There’s an anecdote (likely apocryphal) that’s circulated among photographers for probably as long as there’ve been photographers. A famous photographer goes out to eat, and is spotted by the chef, who raves about the photographer’s work and says, “Your photographs are lovely. You must have a very nice camera.” A short time later, after a delicious dinner, the photographer asks to see the chef. After being ushered into the kitchen, he tells the chef, “That was a wonderful dinner. I just wanted to see what kind of pots you use.”
That little story speaks to a truism among many photographers: It’s not about the gear. The reasoning is similar to what you hear from artists and craftspeople of all stripes; if you gave a master the most rudimentary tools, they’d still find a way to produce something of worth. It’s not the camera that matters, in other words, but the person behind it.
It’s a useful thing to remember, especially when you’re starting out. It’s easy to fall into a mindset that our photos would be better if we had a nicer camera, faster lenses, expensive software for post processing, and maybe a speed light or three. Admit it, you’ve said – maybe aloud, or maybe just to yourself – “Y’know, if I just had a (fill in the blank with this week’s photographic object of lust).”
The gear isn’t the only thing making those photos. You are. Think of it as a collaboration with your camera; each of you needs the other to get the results you’re looking for. A camera’s not going to be much use without someone to call the shots, and the photographer is likewise at loose ends if she’s got nothing with which to take the photograph. The problem is, any collaboration’s only as good as its weakest link; if your skills aren’t equal to your gear, you’re just going to be taking rather more expensive crappy photos.
Let’s take this out of the theoretical and into the practical for a minute. One of the photos accompanying this post was shot with my recently deceased Kodak point-and-shoot, and one was shot with my Nikon. Without peeking at the EXIF data, you want to take a good guess at which one’s which? And for that matter, does it matter?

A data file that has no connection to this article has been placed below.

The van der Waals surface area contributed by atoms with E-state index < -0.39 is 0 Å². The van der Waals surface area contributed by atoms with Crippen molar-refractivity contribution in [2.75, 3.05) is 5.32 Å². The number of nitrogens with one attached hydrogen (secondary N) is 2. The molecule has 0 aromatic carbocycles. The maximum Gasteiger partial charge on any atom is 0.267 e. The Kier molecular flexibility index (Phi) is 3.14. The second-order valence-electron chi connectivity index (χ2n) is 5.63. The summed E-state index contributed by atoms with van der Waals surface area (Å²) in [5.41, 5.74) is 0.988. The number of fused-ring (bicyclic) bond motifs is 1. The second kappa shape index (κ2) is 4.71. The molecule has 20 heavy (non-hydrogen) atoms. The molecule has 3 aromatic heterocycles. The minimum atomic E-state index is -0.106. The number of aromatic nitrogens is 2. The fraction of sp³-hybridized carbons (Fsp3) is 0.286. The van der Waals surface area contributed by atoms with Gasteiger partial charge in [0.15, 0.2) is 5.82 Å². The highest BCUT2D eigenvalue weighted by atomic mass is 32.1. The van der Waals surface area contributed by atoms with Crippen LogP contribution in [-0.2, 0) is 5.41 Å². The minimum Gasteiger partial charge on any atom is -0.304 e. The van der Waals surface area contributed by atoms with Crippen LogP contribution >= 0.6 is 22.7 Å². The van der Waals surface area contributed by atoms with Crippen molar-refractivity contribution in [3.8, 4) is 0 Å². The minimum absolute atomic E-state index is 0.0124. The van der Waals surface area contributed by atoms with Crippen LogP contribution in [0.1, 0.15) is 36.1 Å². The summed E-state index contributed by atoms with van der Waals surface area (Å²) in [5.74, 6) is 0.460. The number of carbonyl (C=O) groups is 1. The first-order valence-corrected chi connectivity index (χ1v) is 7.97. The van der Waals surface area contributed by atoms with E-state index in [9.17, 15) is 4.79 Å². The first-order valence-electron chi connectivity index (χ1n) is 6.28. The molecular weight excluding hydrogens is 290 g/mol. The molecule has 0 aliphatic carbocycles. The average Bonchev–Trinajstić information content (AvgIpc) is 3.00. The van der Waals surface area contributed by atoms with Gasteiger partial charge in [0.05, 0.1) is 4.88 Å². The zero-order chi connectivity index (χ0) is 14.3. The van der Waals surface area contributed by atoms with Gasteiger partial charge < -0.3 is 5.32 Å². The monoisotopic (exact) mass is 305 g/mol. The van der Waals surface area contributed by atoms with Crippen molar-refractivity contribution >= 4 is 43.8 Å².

The shot from Sleepy Hollow was the one taken with the Kodak, and remains one of my favorite shots I’ve taken (if I may be so immodest). The other one, taken with my Nikon, isn’t one of my favorite shots, and wouldn’t be anybody else’s either. There’s technically nothing wrong with it; the lighting and exposure are acceptable, the composition at least isn’t awful, but at the same time, it doesn’t really have anything to say. I could have gotten the same shot with the Kodak, and could also have gotten the same shot no matter what lens I’d put on the Nikon. More to the point, any other person could have gotten the same shot; there’s nothing that makes it uniquely “mine” or anyone else’s. But it’s not the camera’s fault it came out that way, it’s mine.
So the next time you’re contemplating plunking down money on some doodad or other, think about it first. Ask yourself one simple question: “What’s the issue here?” Be willing to honestly assess your own skills, since the problem may not be with the camera, so much as what’s behind it. Sometimes we’re the ones that need the upgrade.
Postscript: Next week, we’ll revisit this question from a bit different perspective.